Later in the day I had my Ashtanga class which I always really enjoy. We worked on our headstands a bit again and this week I managed to briefly hold my balance (without my legs straightened just yet) before taking a tumble. Don’t worry, I was fine as I realised I was going over so was able to land safely and the teacher was there. I definitely felt more confident with moving into the posture thanks to having done it with support in previous weeks, so I guess I’ll have to expect a few tumbles while I work on perfecting this one. Definite progress through.

On Friday morning Steve was able to fit me in for a training session so I headed down to the studio with my boxing gloves again. It was a tough workout of punches, ducks, press ups, burpees and sit-ups, but I did notice that I was performing better in my boxing than before. Yet another marker of progress, but I knew I was going to feel it the next day!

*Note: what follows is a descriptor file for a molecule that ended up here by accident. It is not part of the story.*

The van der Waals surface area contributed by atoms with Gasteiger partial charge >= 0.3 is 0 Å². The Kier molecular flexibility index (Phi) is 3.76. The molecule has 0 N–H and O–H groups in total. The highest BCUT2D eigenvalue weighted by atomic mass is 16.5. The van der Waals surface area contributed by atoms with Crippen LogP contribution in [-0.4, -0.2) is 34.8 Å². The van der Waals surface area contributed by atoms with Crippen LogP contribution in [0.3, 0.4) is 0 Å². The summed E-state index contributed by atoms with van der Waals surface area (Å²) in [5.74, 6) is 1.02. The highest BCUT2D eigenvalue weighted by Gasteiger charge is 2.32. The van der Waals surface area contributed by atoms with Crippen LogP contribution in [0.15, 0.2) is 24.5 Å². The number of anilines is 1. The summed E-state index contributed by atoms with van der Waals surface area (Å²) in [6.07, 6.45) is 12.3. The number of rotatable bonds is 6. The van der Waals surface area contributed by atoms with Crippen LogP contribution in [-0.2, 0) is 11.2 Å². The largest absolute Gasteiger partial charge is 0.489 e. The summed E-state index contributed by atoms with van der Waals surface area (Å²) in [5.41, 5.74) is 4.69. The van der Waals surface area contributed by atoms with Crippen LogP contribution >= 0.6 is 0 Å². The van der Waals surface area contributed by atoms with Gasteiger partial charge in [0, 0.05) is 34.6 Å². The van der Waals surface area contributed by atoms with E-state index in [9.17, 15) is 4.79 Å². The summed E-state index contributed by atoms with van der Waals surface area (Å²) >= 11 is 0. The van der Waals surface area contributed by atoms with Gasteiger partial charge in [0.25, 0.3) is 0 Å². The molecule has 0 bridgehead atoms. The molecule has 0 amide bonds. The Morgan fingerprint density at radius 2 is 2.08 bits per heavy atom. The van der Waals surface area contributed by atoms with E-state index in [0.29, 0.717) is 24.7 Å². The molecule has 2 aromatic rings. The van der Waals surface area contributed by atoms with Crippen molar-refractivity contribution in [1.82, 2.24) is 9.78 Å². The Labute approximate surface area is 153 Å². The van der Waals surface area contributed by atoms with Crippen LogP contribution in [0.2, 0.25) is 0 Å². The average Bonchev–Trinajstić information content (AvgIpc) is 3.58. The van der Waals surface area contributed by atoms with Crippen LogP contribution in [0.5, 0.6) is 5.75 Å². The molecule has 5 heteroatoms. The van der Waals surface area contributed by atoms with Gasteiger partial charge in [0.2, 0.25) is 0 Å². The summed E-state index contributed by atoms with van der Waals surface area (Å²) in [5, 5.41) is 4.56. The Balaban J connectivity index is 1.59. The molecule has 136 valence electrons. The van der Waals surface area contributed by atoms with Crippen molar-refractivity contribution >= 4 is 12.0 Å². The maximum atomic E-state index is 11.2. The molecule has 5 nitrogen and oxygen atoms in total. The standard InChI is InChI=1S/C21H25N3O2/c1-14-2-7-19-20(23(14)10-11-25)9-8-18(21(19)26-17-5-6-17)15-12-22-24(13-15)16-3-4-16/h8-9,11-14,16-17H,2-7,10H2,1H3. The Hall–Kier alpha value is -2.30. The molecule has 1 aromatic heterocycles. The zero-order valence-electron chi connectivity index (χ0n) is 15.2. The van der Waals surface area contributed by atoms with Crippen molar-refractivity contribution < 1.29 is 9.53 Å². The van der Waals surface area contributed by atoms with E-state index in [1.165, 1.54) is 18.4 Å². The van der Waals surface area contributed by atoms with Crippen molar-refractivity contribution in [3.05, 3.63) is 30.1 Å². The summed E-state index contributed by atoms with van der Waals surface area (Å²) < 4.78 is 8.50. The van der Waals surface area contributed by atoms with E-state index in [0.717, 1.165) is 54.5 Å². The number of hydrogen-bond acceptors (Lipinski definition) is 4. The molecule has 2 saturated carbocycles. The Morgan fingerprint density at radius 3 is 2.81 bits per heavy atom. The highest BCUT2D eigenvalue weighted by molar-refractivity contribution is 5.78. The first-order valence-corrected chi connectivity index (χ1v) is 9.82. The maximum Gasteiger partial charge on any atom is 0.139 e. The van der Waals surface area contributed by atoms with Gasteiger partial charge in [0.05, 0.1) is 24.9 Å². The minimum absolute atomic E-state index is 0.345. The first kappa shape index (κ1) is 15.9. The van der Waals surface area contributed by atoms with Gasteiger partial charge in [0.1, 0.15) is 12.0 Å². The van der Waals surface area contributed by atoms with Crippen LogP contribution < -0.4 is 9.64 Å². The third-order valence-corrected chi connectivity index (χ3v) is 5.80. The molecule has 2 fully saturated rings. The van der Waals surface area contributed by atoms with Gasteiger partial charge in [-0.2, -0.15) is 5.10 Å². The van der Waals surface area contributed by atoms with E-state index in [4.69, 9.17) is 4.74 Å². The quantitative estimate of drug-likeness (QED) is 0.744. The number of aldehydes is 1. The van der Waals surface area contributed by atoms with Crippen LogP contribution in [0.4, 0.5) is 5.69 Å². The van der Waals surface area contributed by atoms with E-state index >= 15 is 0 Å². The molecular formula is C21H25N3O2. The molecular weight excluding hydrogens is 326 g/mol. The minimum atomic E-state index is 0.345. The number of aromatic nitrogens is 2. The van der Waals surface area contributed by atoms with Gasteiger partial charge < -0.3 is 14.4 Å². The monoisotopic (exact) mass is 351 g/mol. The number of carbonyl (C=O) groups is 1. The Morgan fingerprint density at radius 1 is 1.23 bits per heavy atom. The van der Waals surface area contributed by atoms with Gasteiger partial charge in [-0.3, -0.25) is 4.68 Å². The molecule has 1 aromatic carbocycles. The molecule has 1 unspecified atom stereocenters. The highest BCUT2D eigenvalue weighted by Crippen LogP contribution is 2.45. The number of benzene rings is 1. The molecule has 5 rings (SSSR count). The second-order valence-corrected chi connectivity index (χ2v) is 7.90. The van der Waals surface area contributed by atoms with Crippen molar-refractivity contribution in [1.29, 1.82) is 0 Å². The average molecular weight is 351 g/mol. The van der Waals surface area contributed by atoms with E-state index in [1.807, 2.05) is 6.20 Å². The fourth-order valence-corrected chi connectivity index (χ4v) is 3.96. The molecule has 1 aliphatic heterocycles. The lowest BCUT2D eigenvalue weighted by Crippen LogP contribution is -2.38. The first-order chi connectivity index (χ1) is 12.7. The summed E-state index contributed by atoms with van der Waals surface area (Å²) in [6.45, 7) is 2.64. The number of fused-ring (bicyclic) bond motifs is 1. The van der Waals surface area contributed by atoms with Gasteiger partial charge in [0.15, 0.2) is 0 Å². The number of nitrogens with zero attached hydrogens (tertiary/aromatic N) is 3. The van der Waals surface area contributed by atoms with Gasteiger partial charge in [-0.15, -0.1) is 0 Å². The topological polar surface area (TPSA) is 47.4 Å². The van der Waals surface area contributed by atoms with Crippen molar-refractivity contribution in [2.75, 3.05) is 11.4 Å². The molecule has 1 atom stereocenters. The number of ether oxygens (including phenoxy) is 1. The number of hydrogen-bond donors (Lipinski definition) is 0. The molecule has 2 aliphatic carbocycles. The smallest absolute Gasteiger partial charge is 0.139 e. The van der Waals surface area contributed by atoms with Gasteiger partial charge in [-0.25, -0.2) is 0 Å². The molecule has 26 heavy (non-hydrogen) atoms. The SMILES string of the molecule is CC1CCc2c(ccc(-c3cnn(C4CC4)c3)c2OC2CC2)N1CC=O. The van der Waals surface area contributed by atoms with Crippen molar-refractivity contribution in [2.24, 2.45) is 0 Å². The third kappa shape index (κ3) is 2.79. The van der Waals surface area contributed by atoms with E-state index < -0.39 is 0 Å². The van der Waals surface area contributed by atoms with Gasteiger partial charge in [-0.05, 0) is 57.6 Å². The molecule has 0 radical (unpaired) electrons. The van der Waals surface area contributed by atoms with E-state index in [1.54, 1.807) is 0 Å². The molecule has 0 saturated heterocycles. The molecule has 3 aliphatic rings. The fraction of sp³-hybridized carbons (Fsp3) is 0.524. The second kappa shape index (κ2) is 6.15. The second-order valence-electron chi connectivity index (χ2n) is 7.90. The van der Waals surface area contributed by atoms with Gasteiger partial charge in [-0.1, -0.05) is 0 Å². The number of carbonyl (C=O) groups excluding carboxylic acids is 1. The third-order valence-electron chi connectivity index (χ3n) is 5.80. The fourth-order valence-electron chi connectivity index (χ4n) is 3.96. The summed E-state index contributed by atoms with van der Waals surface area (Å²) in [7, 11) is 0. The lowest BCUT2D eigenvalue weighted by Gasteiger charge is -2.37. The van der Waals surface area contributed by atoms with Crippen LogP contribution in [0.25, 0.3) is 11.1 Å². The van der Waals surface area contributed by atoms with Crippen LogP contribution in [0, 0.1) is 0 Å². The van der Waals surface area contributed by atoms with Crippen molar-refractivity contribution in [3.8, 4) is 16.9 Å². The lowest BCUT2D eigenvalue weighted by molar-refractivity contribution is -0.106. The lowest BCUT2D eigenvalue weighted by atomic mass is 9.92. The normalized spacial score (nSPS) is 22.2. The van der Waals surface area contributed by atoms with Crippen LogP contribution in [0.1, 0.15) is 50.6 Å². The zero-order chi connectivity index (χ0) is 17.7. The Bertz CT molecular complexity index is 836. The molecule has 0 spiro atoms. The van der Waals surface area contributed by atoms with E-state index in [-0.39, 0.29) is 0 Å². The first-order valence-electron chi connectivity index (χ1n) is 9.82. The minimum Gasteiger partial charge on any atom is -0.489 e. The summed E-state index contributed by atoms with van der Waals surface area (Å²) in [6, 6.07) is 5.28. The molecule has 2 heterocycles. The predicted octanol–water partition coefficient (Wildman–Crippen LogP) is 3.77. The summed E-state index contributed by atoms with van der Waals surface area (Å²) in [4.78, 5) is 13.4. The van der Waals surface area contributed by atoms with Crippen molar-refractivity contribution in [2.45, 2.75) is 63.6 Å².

Thankfully it was pacer day at parkrun so I “only” had to run 28 minutes, a comfortable (for me) time. We had hoped to maybe be back on our main route but the grass is still sodden so it was another week of laps. Clockwise again. Hilariously, despite taking several photos of the pacers before the start, we didn’t get a single one where we were all facing the same direction 😂

It took me a while to settle into the pace as the trees on the first part of the route stop my watch getting a good signal, but soon I was on course and had plenty of energy to pose for the photographer.

 

I had a great time chatting to people, giving advice and helping them to run a bit better, crossing the line in 28:04 – pretty close!

When I got home I was pleased to find some interesting post. I had been following the incredible story of a cat called Meatball and when a virtual run was organised in his name to raise funds for the same local Cats Protection branch that I am fundraising for this year (details in the link at the bottom of this post) then of course I jumped at the chance to do my bit. And the good news is that Meatball is now doing well.